Old fashioned charm
By Mark Amery
Sandwiched in between music venue San Francisco Bathhouse and a vegetarian restaurant in Cuba Street, the South Coast Gallery is a slender wee slip of a salon. It provides an inner city base for a gallery that has already gained a solid reputation for its representation of an eclectic range of interesting artists. Its other original base is a small nautical bunker on Island Bay beach in front of the home of sculptor Tanya Ashken (and family home with her late partner John Drawbridge).
Run by son Cameron Drawbridge, the intimacy of the Cuba Street branch - with an excellent recent Ashken bronze in the window, and son Tony Drawbridge’s strong jewellery on display inside – retains the charm of a family affair, with a friendly, neighbourly Cuba Street air. No doubt Cameron grew up relaxed in the company of artists (a number of whom he now represents), his taste informed by that exposure. Yet with the move into the city he’s also clearly curatorially, as well as physically starting to work in his own space. It’s going to be an interesting gallery to watch with Cameron already programming in what he describes as ‘3 day between show shows’ to accommodate work he likes (J.Pouwels, 1-3 September).
I’d call many things about South Coast old fashioned - but all in a good way. We have enough Wellington galleries chasing the artists with bigger reputations. The gallery has the domestic groundedness of what I’m told galleries were like back in their modernist heyday. Drawbridge doesn’t represent artists you’ll be familiar with from large public gallery shows or publications – most don’t have representation elsewhere. There’s little room amongst the store of paintings, design and small sculpture for installation and more conceptually based work. This is work for homes not corporate offices.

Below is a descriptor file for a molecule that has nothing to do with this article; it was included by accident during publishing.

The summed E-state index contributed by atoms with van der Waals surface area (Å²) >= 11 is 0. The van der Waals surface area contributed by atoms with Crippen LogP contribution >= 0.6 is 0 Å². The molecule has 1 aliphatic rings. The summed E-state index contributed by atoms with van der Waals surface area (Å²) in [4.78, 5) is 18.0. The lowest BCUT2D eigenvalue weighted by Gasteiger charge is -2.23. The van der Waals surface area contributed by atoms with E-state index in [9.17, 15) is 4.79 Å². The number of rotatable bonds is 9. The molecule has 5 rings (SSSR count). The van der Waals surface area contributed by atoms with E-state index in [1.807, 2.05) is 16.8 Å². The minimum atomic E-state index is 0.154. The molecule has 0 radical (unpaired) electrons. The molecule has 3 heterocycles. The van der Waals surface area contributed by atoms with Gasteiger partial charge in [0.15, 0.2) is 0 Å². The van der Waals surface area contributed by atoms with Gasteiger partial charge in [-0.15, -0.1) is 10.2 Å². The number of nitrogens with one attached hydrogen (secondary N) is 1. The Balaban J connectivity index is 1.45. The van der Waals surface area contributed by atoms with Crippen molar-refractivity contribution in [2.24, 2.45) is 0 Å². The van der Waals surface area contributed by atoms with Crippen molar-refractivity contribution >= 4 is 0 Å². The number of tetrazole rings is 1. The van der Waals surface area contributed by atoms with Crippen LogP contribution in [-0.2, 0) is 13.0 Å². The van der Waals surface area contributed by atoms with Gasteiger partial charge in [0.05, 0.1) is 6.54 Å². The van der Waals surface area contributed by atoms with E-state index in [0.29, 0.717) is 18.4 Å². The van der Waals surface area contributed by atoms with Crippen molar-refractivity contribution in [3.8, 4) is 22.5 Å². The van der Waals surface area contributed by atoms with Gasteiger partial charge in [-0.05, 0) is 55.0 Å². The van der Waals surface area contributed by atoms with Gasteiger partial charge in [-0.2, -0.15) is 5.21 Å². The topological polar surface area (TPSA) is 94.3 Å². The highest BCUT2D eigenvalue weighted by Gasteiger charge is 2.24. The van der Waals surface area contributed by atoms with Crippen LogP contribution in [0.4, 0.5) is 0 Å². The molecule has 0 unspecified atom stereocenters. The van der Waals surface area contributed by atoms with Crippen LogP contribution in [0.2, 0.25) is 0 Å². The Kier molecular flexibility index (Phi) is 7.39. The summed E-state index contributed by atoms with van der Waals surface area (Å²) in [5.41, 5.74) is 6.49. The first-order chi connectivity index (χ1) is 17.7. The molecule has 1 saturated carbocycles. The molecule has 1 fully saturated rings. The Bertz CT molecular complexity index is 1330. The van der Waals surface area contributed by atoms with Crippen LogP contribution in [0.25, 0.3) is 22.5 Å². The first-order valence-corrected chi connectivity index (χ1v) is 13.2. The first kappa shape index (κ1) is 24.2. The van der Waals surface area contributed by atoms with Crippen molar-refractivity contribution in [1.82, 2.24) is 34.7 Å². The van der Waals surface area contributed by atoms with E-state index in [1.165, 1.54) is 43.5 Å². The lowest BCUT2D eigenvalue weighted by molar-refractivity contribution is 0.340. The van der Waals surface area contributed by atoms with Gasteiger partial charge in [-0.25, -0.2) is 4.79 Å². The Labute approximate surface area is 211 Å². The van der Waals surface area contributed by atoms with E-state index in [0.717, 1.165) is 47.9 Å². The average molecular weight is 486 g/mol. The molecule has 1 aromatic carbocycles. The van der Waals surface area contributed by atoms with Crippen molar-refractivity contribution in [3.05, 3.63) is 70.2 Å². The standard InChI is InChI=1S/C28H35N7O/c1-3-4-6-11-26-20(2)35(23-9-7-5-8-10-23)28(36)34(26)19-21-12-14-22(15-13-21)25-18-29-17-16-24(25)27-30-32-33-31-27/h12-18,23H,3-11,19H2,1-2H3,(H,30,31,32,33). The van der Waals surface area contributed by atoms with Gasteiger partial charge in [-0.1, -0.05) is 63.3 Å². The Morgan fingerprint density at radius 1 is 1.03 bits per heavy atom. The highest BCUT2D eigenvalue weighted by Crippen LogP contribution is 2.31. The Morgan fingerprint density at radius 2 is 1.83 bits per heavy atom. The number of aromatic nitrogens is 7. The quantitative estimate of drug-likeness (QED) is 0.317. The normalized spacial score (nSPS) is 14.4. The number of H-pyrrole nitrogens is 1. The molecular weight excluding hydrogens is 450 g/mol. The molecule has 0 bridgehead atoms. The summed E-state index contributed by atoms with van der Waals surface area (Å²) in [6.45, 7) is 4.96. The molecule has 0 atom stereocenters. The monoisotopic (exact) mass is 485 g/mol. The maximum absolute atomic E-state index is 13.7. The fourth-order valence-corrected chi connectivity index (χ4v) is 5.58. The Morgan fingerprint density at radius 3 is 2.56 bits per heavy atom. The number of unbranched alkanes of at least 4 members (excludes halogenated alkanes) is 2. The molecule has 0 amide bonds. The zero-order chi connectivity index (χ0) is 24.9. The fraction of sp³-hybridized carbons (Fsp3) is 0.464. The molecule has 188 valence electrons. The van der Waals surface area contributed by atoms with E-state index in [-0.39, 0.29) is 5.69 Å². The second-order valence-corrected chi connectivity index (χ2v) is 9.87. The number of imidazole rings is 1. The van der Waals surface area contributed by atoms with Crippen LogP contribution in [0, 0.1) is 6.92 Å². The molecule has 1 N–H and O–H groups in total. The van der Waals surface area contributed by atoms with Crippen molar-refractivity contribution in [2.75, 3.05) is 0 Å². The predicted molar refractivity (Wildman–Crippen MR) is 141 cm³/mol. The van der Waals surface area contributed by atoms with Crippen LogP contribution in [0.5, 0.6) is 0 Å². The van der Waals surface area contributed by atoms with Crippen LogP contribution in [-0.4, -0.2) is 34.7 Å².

Cameron expresses a liking for ‘craft in art’, and there’s an individual whimsy and a physical tactility to much, reminding me of elements in art we haven’t seen enough of since the ‘70s, sitting happily outside what gets labeled current or contemporary.
Old fashioned in a good way describes well the latest show by Francois Aries, ‘As a Mountain Tarn’. Aries’ abstract plays with colour, tone and light in oil on linen wouldn’t have been out of place next to the finest of Cameron’s father’s work. Each work plays adventurously with these elements, each employing a diagonal line motif from either bottom or top of the canvas to create compositional beats across the surface in a complex shifting of colour, texture and tone.
The diagonal lines are at a uniform six degree angle, selected to encourage a meditative appreciation of the abstraction rather than suggest meaning, but they encourage a connection to the rich textures of rock and rhythm within the earth in the natural world (they are never completely straight). Akin to the glazes and surfaces of ceramics, there’s also the sculptural appreciation of surface in fabric, bringing out what is inherent in the canvas. Aries encourages a contemplative rather than intellectual response.
Like much work of its ilk, reproductions or a cursive glance don’t do these works justice. With contemplation, the tactility and complexity of the best work draws you in, and – one of the ultimate tests of the strength of such work – makes it hard for you to leave. This is at least the case for half of the show. In the other half Aries adventurous rich play with surface and colour loses balance and the work starts to get muddy in its excess, like water running the colours of a palette together. Meanwhile, the works on paper lack the tactility and subtlety of the work on a more tactile surface.
Its light that draws you into surface intensities that can at first seem discordant. In my favourite, Untitled #112, light boldly burns in from the side, lighting the first of numerous earthly sedimentary-like layers on its edge, while also shafting in intensely in one pool across all layers. It’s like the theatre spotlight of a keen eye luring the viewer in. This leads to a finer appreciation of Aries strong play with tonality in light and dark, an appreciation of the dance of stippling of coarse specks on the canvas surface, and the variety of craft techniques employed differently in each thin strip, from coarse glowing brushwork to printing techniques that strip the paint back close to the bare canvas.
Aries paintings examine the weight and balance of absence, encouraging you to take time to absorb in still moments a sensual resonance between the smallest of natural things with the largest.
As a Mountain Tarn, Francois Aries, until 30 August, South Coast Gallery